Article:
Conflicts in the book fighting ground?
As I understand it, you're referring to the young adult novel The Fighting Ground by Avi. Conflict is indeed a major theme of the book, both internal and external. Indeed, much of the book's power derives from attempts by the main protagonist, Jonathan, to resolve the various conflicts with which he is confronted.
Appropriately enough, the story is set against the background of a major conflict, the American War of Independence. Jonathan, like many young men, is keen to prove his manhood and patriotism by signing up to fight the Redcoats. However, his father, himself a battle-scarred veteran of the war, refuses to let him go off to fight.
Here we see the first of a number of micro-conflicts, if you will, that take place throughout the book and which, like the War itself, the macro-conflict, raise profound moral questions. Jonathan wants to emulate the bravery of his father; his father, however, having been wounded and also having witnessed the horrors of battle, is equally adamant that Jonathan will not be permitted to risk his life. This passage of the book is of particular interest from a thematic standpoint as it illustrates the universality of both war and intergenerational conflict.
Jonathan's experiences of the sting of battle and his subsequent capture by Hessian mercenaries change him completely. They also induce a profound inner conflict which he must somehow attempt to resolve. For the first time, he now has some understanding of just how brutal and hellish armed conflict can be. The tragic testimony of the little boy concerning the death of his parents merely adds to a growing sense of disillusionment. Perhaps war's not so glorious after all.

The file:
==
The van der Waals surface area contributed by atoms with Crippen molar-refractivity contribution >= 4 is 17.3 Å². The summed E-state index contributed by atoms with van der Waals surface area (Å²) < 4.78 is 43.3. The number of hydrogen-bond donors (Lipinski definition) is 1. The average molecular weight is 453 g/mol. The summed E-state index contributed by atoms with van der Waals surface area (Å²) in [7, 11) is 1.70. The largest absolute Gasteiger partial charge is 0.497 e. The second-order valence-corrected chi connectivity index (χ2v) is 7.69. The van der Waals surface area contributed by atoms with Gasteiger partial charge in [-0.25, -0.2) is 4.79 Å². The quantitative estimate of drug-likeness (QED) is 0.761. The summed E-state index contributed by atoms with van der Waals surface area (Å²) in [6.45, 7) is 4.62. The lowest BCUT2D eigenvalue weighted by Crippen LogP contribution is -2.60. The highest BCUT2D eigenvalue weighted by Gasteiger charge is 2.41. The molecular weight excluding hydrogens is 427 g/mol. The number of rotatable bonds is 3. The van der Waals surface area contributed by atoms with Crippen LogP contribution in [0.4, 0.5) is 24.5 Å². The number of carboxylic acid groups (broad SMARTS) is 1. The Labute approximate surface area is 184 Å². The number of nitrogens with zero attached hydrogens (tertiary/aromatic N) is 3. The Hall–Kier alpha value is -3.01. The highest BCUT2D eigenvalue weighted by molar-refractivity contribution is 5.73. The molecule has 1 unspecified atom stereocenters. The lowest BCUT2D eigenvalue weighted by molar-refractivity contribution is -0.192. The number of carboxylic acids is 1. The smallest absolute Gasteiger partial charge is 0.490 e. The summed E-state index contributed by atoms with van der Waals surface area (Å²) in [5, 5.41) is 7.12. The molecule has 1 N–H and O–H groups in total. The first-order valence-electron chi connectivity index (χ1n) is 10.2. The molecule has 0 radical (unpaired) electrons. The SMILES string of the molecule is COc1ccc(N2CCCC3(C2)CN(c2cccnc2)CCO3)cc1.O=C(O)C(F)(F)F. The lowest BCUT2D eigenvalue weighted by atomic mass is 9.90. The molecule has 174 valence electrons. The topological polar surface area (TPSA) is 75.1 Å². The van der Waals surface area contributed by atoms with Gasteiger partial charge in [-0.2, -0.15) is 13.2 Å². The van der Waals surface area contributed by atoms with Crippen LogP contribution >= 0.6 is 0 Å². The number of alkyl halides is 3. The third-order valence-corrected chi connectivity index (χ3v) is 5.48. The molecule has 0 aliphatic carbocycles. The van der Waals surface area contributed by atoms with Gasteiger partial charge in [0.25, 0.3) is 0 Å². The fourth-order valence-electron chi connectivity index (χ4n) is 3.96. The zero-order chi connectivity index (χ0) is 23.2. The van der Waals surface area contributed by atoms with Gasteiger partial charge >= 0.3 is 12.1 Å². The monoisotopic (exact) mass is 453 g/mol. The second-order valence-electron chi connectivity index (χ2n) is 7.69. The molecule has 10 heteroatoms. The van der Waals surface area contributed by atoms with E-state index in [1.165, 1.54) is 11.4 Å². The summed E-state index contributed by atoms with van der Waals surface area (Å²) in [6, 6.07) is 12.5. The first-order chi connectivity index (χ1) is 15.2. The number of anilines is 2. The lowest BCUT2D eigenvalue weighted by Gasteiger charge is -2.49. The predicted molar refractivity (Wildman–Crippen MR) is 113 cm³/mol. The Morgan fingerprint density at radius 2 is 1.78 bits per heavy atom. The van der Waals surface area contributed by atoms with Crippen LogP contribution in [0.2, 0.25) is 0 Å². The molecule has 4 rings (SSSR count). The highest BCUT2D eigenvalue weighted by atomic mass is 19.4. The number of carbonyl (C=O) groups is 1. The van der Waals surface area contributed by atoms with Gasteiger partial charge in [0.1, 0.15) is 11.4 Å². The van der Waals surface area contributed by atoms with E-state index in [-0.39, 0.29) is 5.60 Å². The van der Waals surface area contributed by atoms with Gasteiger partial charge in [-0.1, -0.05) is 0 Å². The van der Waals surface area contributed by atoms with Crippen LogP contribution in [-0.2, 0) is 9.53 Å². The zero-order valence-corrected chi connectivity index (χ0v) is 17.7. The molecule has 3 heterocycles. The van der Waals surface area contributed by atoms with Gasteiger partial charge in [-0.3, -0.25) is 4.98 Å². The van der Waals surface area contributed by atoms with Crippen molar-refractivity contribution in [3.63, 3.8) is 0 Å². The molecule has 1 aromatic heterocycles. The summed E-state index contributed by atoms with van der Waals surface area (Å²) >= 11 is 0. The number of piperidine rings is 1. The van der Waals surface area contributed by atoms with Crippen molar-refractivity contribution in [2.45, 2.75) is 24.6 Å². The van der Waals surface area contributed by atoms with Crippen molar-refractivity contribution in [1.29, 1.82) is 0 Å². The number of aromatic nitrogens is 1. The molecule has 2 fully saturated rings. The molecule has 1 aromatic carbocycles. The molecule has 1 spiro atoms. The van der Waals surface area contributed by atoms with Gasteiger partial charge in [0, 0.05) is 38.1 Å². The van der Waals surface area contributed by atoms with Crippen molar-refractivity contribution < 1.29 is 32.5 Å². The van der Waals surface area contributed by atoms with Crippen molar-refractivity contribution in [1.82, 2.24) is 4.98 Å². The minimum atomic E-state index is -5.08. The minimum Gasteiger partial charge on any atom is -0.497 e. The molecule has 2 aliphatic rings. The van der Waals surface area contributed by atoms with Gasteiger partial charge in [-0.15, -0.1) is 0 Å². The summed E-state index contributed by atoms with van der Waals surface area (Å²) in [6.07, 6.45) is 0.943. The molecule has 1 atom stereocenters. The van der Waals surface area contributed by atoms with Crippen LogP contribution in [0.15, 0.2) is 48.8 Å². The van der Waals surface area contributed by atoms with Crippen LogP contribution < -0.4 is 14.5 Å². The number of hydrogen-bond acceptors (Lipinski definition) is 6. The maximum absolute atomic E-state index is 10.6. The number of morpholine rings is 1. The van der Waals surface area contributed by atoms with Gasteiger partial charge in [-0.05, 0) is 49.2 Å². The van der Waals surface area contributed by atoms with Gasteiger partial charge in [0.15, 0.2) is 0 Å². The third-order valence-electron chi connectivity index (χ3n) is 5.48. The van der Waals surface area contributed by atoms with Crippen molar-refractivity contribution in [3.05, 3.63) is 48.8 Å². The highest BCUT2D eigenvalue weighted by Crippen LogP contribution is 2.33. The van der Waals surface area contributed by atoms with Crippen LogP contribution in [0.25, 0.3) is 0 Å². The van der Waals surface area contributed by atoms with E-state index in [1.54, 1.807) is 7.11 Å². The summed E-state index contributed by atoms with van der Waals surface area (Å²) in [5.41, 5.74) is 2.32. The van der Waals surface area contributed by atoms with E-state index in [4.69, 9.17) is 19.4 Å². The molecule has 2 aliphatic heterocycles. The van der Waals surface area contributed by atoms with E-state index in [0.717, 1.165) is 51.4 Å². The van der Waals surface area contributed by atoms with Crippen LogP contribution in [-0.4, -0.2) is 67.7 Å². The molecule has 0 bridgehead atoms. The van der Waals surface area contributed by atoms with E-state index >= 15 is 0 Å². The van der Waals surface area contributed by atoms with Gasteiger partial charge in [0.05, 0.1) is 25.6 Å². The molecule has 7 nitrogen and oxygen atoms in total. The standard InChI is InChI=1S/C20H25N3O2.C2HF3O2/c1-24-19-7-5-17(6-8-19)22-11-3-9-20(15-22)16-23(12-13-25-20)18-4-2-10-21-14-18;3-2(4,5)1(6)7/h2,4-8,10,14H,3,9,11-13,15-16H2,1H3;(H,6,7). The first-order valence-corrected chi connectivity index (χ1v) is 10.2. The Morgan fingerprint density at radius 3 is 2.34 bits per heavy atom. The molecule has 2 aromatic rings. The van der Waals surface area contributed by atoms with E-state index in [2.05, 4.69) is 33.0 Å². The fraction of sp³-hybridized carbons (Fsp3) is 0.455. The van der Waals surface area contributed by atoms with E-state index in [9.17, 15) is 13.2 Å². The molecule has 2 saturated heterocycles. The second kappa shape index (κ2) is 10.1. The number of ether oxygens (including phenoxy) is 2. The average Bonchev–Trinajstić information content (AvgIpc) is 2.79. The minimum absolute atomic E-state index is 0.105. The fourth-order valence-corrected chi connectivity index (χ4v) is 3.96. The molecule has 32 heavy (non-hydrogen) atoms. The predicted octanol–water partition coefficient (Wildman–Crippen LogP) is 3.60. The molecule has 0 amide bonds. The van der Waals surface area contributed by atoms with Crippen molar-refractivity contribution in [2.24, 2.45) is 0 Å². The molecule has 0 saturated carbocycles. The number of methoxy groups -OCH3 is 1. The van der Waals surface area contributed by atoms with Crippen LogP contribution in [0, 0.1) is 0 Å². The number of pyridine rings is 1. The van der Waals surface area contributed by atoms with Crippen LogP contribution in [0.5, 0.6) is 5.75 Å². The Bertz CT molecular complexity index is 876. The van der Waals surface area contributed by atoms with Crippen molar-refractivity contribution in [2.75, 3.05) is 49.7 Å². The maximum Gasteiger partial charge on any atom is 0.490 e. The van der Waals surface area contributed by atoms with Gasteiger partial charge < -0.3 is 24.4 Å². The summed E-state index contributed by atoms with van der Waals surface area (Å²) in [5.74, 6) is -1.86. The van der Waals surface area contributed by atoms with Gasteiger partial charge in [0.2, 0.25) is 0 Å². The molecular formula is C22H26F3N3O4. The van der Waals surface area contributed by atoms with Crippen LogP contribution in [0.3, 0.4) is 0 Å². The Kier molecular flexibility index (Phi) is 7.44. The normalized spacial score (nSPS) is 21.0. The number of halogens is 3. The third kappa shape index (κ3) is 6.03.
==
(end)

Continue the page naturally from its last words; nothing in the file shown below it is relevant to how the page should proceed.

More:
Jonathan's confusion at the shock of capture is heightened still further by his experience at the hands of his Hessian captors. A young Hessian soldier allows the little boy to bury his parents. This small but significant expression of humanity is enough to force Jonathan to confront and challenge his negative perception of the "enemy." So much so, in fact, that he simply cannot bring himself to shoot the sleeping Hessians as he and the little boy subsequently make good their escape.
The ensuing conflict between Jonathan and the Colonel is hugely significant, not least because it could reasonably be construed as a metaphor for the conflict now raging within Jonathan's soul. The Colonel orders Jonathan to return to his place of confinement to kill the Hessians; Jonathan, however, is reluctant to do so, even when he discovers that the little boy's parents were executed as spies. In metaphorical terms the Colonel could be seen to represent Jonathan's former self, the over-enthusiastic young boy, desperate to prove himself in battle with the enemy and ready to kill. This is an intergenerational conflict once more, but this time the roles have been reversed.
At this stage in the story the physical, outer conflict of the war is almost of lesser importance than the internal moral struggle afflicting Jonathan. Even after being held as a human shield by the escaping enemy, Jonathan's disgust with the war is now total. He angrily destroys his gun and heads for home, completely disillusioned.
At the story's conclusion, Jonathan's inner conflict has been at least partially resolved. The boy has become like his father, but not in the way he originally envisaged.